The holidays are over. No more last minute shopping for the perfect gift. No more cooking for extended family. No more fretting about what to wear to the office party. Our stress levels should be lower, but for many, they are not. Studies have shown there are some simple actions we can take to lower or even alleviate stress. While some of the suggestions below do have a minimal cost, most are free and available to all.
Motion is lotion. Move your body.
Yong Swearengin, owner of Sunstone Cycle in Keller, has been in the fitness industry for 15 years. “Our society places value on multitasking and running ourselves ragged. Group fitness classes allow us to unplug and sweat out toxins. You leave with a lighter heart, clearer mind and shaky legs.”
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While group exercise is motivating, it does bear a cost. One alternative is walking, either alone or with a friend. Buy an inexpensive pair of shoes and walk, preferably briskly, for as little as 10 minutes, 30 minutes or longer, and perhaps, after a while, work your way up to a jog.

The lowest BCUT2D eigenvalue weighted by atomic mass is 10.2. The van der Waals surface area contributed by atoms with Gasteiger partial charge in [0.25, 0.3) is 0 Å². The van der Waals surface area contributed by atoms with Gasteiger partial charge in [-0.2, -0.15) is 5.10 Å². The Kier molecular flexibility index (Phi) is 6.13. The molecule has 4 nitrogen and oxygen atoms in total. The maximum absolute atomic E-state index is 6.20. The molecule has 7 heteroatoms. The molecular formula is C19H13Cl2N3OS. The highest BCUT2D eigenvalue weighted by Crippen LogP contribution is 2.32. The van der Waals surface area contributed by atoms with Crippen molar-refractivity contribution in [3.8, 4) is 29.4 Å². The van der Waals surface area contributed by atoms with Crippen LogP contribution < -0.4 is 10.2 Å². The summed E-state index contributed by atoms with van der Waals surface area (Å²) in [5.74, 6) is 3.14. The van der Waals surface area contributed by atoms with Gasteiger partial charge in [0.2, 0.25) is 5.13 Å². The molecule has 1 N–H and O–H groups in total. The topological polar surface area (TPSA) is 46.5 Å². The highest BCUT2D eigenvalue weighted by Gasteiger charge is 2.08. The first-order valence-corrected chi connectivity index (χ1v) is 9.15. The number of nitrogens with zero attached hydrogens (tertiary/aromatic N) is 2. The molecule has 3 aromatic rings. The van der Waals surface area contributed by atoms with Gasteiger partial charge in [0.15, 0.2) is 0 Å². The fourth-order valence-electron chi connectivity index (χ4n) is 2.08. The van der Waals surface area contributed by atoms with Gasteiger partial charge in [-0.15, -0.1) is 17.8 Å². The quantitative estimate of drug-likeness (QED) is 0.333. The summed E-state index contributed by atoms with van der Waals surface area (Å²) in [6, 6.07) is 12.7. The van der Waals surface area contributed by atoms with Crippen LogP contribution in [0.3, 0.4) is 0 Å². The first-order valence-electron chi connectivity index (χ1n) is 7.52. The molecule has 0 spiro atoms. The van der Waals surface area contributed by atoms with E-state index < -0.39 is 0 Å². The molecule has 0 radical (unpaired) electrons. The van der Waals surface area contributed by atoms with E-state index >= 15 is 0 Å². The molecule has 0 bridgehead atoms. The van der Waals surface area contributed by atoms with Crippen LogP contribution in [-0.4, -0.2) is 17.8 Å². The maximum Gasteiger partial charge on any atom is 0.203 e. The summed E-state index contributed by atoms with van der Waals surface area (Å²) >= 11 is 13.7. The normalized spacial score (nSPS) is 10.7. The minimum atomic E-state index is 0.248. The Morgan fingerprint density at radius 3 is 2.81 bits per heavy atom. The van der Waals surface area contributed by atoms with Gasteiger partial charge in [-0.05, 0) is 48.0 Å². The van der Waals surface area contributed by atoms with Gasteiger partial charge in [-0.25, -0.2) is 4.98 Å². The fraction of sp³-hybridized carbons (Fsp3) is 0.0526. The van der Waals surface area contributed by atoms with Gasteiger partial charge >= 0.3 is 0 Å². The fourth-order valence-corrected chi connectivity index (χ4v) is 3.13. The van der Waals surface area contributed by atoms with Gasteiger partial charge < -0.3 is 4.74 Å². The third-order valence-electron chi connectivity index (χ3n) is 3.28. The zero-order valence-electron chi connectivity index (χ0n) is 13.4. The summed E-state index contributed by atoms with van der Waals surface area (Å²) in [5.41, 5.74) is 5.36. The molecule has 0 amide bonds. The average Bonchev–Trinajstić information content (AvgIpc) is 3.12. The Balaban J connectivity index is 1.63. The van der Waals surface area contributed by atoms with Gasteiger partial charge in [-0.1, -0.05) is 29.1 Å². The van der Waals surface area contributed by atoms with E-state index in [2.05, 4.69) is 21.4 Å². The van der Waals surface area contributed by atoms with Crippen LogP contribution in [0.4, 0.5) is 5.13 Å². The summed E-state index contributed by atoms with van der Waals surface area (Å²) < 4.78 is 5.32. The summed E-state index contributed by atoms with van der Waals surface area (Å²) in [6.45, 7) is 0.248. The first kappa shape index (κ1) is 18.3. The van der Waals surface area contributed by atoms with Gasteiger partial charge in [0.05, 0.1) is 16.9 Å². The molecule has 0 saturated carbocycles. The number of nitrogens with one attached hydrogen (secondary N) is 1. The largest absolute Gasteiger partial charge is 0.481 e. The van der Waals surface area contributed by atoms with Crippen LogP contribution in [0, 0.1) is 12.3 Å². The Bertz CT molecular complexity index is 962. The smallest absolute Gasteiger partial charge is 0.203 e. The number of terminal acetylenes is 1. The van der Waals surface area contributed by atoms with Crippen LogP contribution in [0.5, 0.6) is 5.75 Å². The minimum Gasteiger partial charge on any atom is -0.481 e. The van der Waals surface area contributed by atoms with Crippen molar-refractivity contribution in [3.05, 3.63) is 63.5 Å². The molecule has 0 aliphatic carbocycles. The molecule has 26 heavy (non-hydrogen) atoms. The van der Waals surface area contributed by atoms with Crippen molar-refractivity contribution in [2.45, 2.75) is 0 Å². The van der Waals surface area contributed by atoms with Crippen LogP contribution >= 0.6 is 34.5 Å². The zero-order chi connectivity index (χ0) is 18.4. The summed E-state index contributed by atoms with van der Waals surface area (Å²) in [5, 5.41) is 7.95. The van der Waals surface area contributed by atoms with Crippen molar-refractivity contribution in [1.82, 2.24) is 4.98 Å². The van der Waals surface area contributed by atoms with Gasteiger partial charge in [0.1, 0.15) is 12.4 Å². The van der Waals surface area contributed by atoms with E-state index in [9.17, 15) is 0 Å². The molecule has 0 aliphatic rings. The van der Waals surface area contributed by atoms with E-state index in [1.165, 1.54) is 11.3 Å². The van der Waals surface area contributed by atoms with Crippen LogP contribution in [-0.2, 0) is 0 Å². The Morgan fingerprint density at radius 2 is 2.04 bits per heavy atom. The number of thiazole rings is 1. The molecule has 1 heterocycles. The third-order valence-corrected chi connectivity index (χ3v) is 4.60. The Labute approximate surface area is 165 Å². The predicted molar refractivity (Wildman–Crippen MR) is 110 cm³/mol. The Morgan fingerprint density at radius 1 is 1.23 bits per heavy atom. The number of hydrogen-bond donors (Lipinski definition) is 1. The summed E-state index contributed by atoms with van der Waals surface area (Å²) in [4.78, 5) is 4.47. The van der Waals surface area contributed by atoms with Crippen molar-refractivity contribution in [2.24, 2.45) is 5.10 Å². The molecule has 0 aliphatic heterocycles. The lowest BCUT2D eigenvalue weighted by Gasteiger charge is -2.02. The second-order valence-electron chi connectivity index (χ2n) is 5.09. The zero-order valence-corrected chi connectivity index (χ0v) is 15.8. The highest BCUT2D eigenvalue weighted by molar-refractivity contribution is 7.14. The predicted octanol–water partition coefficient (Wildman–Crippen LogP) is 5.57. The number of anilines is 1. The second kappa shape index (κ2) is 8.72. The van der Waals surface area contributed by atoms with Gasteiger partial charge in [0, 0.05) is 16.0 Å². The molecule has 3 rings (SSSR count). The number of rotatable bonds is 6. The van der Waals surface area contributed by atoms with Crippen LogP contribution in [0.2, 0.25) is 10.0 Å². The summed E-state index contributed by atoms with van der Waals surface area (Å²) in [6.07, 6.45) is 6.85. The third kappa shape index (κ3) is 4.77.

Research conducted by Men’s Magazine found that with 50 percent of our population living in urban zones, just getting outside can be a stress reliever. The study compared those who walked for 90 minutes in an urban area to those who walked the same amount of time in a more natural environment. The latter group reported more positive thoughts than those who walked in the cityscape.
Most of us never think about our breathing, but it is something we do from birth until death.